The last time I had looked into it the shipping was prohibitive, but it looks more reasonable now so that is definitely an option, thanks!

What software are you using for your designs?


I use Alibre Design (aka Geomagic ) and have been for about 4 years. I did use Fusion 360 for about 2 months, this year, when it looked like the end was near for Alibre and it worked very well too. Plus, you can use Fusion 360 for 1 year for free. You will have to purchase Alibre after the 30 day trial.

Here are the details on how to get started with Fusion 360 and some of the details you want to pay attention to if you are using it for commercial purposes.

Thanks @hedrickbt, I’ll give that a shot, the license looks pretty good for someone like me just starting up a side business, the $100,000 threshold shouldn’t be an issue for a long while, if ever (hoping it will be an issue).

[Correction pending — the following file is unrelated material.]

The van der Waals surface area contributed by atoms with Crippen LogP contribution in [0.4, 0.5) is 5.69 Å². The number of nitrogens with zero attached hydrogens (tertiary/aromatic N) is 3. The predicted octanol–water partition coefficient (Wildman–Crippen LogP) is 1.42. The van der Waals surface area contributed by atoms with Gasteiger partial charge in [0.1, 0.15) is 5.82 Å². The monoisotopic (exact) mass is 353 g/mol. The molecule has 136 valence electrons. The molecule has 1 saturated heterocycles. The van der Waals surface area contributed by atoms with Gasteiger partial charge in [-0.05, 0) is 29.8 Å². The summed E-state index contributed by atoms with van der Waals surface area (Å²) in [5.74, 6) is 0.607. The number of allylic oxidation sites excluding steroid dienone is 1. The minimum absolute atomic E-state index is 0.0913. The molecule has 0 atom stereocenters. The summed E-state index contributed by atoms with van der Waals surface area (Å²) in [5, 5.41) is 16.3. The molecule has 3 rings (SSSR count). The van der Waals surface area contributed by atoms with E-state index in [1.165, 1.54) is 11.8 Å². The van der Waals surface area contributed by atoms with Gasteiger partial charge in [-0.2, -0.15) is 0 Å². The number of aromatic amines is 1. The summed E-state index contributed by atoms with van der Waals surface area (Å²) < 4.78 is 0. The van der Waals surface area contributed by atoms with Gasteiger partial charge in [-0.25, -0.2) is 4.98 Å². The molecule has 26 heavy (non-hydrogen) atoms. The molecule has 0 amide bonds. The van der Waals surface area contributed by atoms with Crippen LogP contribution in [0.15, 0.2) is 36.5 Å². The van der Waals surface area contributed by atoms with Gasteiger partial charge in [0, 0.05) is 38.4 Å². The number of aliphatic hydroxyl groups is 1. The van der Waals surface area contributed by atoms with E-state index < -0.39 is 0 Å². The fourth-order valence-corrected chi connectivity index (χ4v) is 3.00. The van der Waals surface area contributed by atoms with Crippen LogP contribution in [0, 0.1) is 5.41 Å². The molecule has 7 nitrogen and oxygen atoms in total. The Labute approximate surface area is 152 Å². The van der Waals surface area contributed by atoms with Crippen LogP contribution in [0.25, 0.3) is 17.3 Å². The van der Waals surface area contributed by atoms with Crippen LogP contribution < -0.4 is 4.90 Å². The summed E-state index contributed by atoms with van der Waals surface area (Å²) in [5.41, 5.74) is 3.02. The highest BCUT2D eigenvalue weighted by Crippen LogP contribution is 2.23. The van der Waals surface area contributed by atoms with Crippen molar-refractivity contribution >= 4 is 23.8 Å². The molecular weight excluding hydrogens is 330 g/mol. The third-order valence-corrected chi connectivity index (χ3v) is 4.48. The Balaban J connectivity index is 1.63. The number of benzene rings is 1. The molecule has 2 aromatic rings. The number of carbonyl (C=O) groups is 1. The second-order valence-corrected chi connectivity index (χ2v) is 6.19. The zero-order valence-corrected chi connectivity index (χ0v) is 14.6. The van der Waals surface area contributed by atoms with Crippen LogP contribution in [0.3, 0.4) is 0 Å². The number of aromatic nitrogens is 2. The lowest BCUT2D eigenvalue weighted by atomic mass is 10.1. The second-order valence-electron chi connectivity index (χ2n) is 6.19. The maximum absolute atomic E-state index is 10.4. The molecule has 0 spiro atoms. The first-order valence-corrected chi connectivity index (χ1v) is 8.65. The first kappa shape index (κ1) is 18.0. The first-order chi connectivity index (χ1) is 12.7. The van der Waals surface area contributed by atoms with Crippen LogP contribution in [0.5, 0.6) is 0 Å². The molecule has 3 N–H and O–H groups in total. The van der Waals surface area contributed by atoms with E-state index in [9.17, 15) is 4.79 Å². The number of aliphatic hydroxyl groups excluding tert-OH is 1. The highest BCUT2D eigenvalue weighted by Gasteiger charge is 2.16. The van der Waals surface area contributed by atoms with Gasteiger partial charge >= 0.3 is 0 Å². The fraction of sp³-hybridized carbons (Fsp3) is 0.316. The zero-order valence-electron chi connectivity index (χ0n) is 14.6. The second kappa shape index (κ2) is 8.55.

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If you get a cheap one without a heat bed, I am happy to share my design for the heat bed I built (Arduino based, with lcd screen and peice of glass with head pad underneath. It works well.

Reviving this thread because I’ve been doing a fair amount of SLA 3D printing lately. As a refresh, I have a Prusa i3 clone from Monoprice as a FDM 3D printer and a Anycubic Photon LCD SLA printer.

The FDM printer continues to be a workhorse for prints that can be done on FDM (small amounts of undercuts, “low” precision)

The SLA printer continues to be a mixed bag. I can’t express enough how much of a mess it is, when I use it, it feels like the whole lab gets a thin coat of resin, yuck, I really don’t like that. I’m sure that I need to implement a much better wash/cure process. If I really wanted to continue this, investment in both of those things is IMO a necessity.